Finding potential buyers for your CPA practice
Once you’ve decided to proceed with selling your CPA practice, you need to find someone interested in buying it. Many CPA practice owners begin by having conversations with their counterparts at other CPA practices in their market. But limiting your search for buyers to your own professional network typically results in a far too small pool of potential buyers. If you’re able to find multiple buyers who are interested in acquiring your CPA practice, you’re likely to command a higher price.
Some practice owners turn to so-called business brokers to broaden their efforts to find buyers, but that approach may be unsatisfying. Accounting is a specialized profession, and a business broker may be more accustomed to selling retail stores or automotive quick-service franchises. They may not understand the subtle differences among CPA practices.
An easier and more affordable option is to use Oak Street Funding’s Exchange. It’s a clearinghouse for owners interested in selling their CPA practices and people who are in the market to buy practices. There’s no cost for setting up your own profile with information about your CPA practice … and no cost for prospective buyers to look at your listing.
The OSF Exchange allows prospective buyers to search by geography. If they spot a potential acquisition, they can review the posted information and request details from Oak Street Funding to begin the acquisition process. If a buyer is interested in your practice, you can use the Exchange to review their information, too. Both buyers and sellers can sign up to receive alerts as new buyers or sellers enter the marketplace.
How to use our Exchange pages
The OSF Exchange is as easy to use as an internet search engine. Whether you’re buying or selling, you simply include the requested information and set the geographic and other parameters that matter to you. The Exchange will automatically generate a list of available buyers or sellers who meet your specifications. You’ll be able to:
- List your practice for sale and receive listing alerts regarding activity on your listing, and
- Search buyer profiles
Negotiating the sale of your CPA practice
There’s no simple answer as to how best to negotiate the sale price for your CPA practice. You may be able to find insight from data for recent sales of similar practices in similar markets. Money isn’t the only factor you’ll want to consider. You’ll want to think about your current team’s satisfaction and what their work lives will be like after the sale. A buyer who plans to replace them or views them merely as a source of income may not be the best choice.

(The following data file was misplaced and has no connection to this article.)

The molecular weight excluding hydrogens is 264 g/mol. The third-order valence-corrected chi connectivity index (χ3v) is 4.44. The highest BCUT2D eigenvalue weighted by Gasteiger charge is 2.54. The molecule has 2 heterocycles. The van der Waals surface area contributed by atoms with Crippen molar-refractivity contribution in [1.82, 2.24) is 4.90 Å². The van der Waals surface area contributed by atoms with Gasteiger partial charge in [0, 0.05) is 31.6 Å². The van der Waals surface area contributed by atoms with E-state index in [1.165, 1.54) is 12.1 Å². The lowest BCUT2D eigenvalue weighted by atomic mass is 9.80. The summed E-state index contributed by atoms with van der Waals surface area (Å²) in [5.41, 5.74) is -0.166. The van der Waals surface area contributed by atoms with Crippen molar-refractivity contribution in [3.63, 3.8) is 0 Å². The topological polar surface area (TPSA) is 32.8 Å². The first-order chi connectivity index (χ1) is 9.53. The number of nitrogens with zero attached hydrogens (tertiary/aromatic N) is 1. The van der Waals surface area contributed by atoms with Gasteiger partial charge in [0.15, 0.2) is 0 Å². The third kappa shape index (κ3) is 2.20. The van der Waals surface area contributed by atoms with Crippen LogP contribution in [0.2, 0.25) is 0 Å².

The same is true of your clients. You probably consider some of your clients to be close friends, and you don’t want to see them neglected by new owners. That’s why it’s important to get to know the buyer’s business culture before moving forward with a transaction. If your values and approaches are similar, the chances of positive outcomes are much greater.
Legal and financial considerations when selling your CPA practice
Because CPA practices are required to comply with the rules of government bodies and regulatory agencies, it's important to address those situations as you begin and proceed through the sale process. The prospective buyer needs to be made aware of how your practice structures employee compensation because it's not unusual for different team members to be compensated in different ways.
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Transitioning your clients to the new owner
A key component of successful CPA practice transactions is developing a transition plan for clients (and employees). Apprehension is a normal human response to the uncertainty associated with any kind of change. Clients have trusted you but may not know anything about the practice’s new owners. Employees are going to have similar concerns. Thinking through the concerns of both groups and devoting extra efforts to communication is the best way to put people’s minds at ease.
Maximizing your profits from selling your CPA practice
Once you’ve decided to sell your CPA practice, your primary goal should be to increase its value, so you come away from the transaction with the optimal level of proceeds. There are several things you can do to accomplish that, including: